"Hardware is not getting as much attention from investors" and software is getting pretty highly priced, Mr. Blair said.
'Better measuring stick'
Even so, for private equity and venture capital managers, a SaaS model gives managers "a better measuring stick," said Michael Larsen, managing director in the Boston office of Cambridge Associates LLC. "These companies are moving toward more attractive, more readily transparent ways of selling products and they have attractive, meaningfully recurring revenues," he said.
Although the recurring-revenue model is hot, only a relatively small percentage of software companies in the U.S. are SaaS companies, Mr. Larsen said, estimating that only a quarter of the market is using the software as a service model.
However just because a company has recurring revenues "does not mean it derisks the company from failure," he noted. "I think what it does do is it creates a more intensely analytical and measurable way of determining how a company is doing," Mr. Larsen said.
Private equity and venture capital firms are hunting for younger firms that promise a steeper growth trajectory, which adds a degree of risk. "Higher growth (SaaS) companies are attractive … and they drive bigger returns for investors, especially in the early-stage companies," Mr. Larsen said.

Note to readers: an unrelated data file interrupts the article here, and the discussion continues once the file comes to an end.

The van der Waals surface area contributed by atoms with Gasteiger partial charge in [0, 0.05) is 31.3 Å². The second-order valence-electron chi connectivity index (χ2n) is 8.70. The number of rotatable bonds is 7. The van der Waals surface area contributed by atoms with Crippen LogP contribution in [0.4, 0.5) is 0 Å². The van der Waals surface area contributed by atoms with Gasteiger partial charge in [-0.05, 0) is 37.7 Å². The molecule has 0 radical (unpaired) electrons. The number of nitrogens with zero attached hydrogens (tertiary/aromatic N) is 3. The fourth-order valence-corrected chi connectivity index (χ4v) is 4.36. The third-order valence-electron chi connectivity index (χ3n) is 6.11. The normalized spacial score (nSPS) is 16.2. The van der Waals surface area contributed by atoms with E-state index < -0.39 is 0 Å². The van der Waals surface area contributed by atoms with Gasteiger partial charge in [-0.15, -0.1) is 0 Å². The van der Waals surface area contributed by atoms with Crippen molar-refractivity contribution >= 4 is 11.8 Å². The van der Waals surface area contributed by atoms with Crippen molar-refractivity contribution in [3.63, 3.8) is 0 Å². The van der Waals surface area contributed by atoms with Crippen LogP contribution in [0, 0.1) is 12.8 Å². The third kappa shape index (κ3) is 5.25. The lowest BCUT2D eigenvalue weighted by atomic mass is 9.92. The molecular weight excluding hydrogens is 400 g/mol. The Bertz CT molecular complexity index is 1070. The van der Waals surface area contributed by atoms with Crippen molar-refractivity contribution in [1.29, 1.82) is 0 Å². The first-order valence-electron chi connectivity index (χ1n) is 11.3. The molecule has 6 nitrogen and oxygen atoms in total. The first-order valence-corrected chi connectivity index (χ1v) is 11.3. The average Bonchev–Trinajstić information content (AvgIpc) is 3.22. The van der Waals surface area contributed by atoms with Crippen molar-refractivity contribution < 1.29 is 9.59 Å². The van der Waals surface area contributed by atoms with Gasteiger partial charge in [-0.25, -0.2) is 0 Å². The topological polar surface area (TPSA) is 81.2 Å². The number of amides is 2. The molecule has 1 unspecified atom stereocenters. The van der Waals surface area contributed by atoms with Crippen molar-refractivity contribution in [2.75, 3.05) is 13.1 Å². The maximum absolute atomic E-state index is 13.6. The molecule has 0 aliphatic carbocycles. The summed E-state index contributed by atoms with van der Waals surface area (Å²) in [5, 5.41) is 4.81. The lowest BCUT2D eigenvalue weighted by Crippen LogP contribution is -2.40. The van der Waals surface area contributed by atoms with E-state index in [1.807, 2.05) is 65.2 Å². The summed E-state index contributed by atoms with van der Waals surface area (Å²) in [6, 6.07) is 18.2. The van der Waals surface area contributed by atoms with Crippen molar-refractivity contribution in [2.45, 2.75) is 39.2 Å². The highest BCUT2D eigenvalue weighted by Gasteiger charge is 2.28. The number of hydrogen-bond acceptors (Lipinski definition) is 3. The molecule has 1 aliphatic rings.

One major attraction for venture capital firms are the higher exit prices subscription businesses obtain. SaaS companies can sell for two or three times more than non-SaaS software companies, said Robert Amen, a managing director in the San Francisco office of private equity firm Vector Capital.
But Mr. Amen said he is not sure the spread between the higher exit prices of subscription businesses and other businesses is warranted. "From my point of view, whether the company has a subscription model or perpetual (license model), what matters is whether the underlying company is a good business," he said. "I don't think the difference is greater than" two or three times the exit prices of non-subscription businesses.
Risk is relative, noted Kevin Campbell, managing director, private markets, at money manager DuPont Capital Management, Wilmington, Del., who started his career as a venture capital investor.
"I would feel better about the safety and growth potential of a company that is relying on multiyear customer contracts with built-in renewals, rather than waiting for sales," Mr. Campbell said. "They have predictability of revenue as long as the companies have low customer churn rates."